Clear is kind
Leaders of psychological safe teams work with them to create clear agreements about what is acceptable or otherwise, and what work is expected and how it will be evaluated. Continuing to uphold and reinforce these agreements and expectations by raising up examples of what’s worth celebrating and reviewing what needs to change continues to develop psychological safety for their teams. Netflix’s culture statement says ‘no brilliant jerks’.
In times of peace, prepare for war
When we are under pressure, stressed or off-centre, embracing failure and showing vulnerability can be particularly difficult to do - right at the time when they are most needed. That means it’s particularly important to build a foundation of safety when we’re under less pressure and operating from “above the line” - at our most resourceful. If we can do that, then it will be there for us as a capacity when we really need it.
Find alternative power sources
Leadership confidence can be built on expertise - think lawyers for example, whose clients expect them to know the right answer. Psychological safety depends on us being able to relinquish part of our role as experts - to show chinks in our armour of knowledge and control. For some of us, that letting go may be painful, and even a partial loss of identity; and we will need to replace that somehow and find other sources of confidence and influence.
By showing vulnerability and saying, ‘I don’t know’, leaders invite their team members to share what they know, take ownership of situations, and deepen the shared capacity.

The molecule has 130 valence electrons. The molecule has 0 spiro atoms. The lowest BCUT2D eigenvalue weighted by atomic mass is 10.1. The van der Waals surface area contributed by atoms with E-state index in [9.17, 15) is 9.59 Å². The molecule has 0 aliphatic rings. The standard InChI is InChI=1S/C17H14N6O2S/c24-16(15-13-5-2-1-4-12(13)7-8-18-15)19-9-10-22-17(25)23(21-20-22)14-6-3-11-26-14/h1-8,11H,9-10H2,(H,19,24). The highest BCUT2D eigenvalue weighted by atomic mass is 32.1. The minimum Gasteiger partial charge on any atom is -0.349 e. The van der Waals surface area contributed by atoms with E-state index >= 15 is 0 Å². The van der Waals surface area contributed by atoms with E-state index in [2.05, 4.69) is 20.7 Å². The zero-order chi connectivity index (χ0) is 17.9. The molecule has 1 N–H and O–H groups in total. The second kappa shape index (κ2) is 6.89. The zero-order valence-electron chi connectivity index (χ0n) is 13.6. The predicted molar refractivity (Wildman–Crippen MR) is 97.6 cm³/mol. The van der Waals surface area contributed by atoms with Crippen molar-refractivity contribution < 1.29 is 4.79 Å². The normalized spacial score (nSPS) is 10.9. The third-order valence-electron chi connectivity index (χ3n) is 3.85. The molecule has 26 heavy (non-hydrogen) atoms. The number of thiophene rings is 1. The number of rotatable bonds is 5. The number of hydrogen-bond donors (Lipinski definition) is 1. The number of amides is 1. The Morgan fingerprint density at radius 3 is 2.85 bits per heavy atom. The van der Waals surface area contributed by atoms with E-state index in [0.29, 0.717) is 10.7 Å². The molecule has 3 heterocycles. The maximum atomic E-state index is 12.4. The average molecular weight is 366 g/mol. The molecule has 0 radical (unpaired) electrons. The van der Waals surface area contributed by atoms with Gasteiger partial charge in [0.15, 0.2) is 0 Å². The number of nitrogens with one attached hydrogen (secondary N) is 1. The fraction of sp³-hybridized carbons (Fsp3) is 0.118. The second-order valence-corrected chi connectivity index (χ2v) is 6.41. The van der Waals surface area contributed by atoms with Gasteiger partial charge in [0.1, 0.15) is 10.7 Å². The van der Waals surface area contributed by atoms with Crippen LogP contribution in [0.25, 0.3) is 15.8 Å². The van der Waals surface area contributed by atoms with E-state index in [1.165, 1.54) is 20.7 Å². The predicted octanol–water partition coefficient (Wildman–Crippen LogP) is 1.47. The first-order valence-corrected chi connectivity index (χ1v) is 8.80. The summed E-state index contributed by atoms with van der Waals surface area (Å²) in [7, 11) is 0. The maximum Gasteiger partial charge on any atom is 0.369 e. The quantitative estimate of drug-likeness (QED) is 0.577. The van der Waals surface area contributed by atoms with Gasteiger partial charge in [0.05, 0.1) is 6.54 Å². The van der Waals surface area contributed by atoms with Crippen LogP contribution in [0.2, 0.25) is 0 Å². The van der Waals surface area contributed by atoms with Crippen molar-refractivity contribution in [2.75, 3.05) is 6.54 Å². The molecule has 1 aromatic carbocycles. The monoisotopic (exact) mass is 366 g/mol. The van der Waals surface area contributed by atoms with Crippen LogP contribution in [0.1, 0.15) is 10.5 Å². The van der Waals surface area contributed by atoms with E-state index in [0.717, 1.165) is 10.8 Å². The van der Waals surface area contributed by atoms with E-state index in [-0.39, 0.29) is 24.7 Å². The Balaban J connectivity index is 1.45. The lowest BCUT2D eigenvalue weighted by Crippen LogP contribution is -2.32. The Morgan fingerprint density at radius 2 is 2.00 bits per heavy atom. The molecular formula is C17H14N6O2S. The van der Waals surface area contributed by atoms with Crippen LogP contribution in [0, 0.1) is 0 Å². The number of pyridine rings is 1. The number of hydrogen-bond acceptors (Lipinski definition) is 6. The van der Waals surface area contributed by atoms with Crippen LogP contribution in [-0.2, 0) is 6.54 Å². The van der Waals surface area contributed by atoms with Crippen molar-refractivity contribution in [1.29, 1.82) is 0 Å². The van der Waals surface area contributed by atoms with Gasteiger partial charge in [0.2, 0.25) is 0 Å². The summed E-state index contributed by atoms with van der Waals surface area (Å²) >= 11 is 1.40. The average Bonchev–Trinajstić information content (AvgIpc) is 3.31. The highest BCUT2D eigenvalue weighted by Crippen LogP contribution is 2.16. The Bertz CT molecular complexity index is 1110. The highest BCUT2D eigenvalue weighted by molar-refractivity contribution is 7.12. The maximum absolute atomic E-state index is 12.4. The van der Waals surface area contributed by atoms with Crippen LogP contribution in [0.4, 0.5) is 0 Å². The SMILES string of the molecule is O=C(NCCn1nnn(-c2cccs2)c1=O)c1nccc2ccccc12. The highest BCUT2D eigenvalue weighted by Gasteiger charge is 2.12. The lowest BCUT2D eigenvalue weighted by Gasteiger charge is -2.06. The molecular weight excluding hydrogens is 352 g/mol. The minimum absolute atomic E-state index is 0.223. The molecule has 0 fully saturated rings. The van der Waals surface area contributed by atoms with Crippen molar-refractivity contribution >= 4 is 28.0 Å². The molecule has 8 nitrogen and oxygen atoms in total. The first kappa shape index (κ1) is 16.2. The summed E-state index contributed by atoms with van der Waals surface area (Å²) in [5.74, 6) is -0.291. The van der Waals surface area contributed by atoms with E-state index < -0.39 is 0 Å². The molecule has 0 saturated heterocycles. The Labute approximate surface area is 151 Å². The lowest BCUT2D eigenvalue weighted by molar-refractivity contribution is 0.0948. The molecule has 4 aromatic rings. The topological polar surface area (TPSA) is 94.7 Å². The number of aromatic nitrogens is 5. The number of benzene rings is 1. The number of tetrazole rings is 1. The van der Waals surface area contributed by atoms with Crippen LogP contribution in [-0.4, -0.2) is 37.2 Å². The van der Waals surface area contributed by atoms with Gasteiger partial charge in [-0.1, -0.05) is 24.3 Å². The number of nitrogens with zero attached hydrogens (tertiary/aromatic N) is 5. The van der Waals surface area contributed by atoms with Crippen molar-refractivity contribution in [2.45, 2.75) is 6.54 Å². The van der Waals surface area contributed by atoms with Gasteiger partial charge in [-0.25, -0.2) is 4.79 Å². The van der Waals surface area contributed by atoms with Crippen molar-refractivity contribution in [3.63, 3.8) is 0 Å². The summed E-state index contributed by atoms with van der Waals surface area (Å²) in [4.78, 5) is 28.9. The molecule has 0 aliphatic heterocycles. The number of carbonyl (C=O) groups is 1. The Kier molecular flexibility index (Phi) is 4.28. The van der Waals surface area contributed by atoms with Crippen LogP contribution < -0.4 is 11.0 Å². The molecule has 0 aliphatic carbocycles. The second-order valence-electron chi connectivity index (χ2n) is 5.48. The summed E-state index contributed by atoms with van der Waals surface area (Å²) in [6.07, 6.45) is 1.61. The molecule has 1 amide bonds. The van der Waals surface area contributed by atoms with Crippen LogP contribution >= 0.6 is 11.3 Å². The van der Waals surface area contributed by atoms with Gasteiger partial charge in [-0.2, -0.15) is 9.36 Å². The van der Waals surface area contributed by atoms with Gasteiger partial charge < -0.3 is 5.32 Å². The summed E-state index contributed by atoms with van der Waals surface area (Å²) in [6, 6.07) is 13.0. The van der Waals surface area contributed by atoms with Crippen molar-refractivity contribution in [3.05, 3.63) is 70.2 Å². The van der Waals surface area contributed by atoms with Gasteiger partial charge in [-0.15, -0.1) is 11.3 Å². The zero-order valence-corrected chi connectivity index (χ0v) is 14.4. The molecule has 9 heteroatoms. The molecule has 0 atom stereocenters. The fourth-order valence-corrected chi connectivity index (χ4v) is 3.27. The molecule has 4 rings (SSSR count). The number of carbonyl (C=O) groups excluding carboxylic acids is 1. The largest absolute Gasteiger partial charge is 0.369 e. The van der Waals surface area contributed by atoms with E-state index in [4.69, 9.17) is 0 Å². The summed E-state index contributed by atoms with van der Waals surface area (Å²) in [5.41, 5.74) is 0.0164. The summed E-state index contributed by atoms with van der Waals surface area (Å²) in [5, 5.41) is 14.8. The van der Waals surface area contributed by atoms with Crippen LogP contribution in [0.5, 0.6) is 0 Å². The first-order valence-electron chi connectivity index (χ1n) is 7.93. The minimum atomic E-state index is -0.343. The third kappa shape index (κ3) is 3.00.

Make space for human conversations
We need to be accessible to people - to create and hold space for human conversations. Micro-skills like showing curiosity and deep listening are power tools in these interactions - they enable us to learn about what matters to our colleagues. When the pressure is on, this space often comes under threat from what’s urgent - it might be useful to think of this as an investment in efficiency and performance.
Even asking, ‘how are you?’ and listening differently to the answer may help build psychological safety.
Noticing and managing ourselves
As leaders, we clear a path for others to tread. People do as they see, not as they are told. Psychological safety stems from leadership behaviour - how we frame the work, invite participation, and respond to teammates’ contribution and failure. We might talk a good game, but if we are triggered into aggressive or unpredictable behaviour under pressure, this counts for worse than nothing.
This means that becoming more aware of our own responses and reactions, and the impact on relationships and the team is important. Developing the capacity to manage ourselves in relation to others is core work.
It’s our behaviour that creates safety, but processes play a part in reinforcing it
Processes play a part in reinforcing the impact of that behaviour. Performance processes, leadership communication, reward structures and so on all send out messages to the organisation about attitudes to failure, mistakes, vulnerability and ‘not knowing’. Leaders play a part in tending to the whole system and building congruence to reinforce their personal behaviours, and ensuring the right behaviours are rewarded and not inadvertently punished.
We’re deeply appreciative of all our friends and clients who joined us for a great, human conversation; to our three panelists who stimulated our thinking and shared their expertise, perspectives and knowledge; our scribe who captured the storyboard above; and Amy Edmondson for providing inspiring thought (and retweeting us!).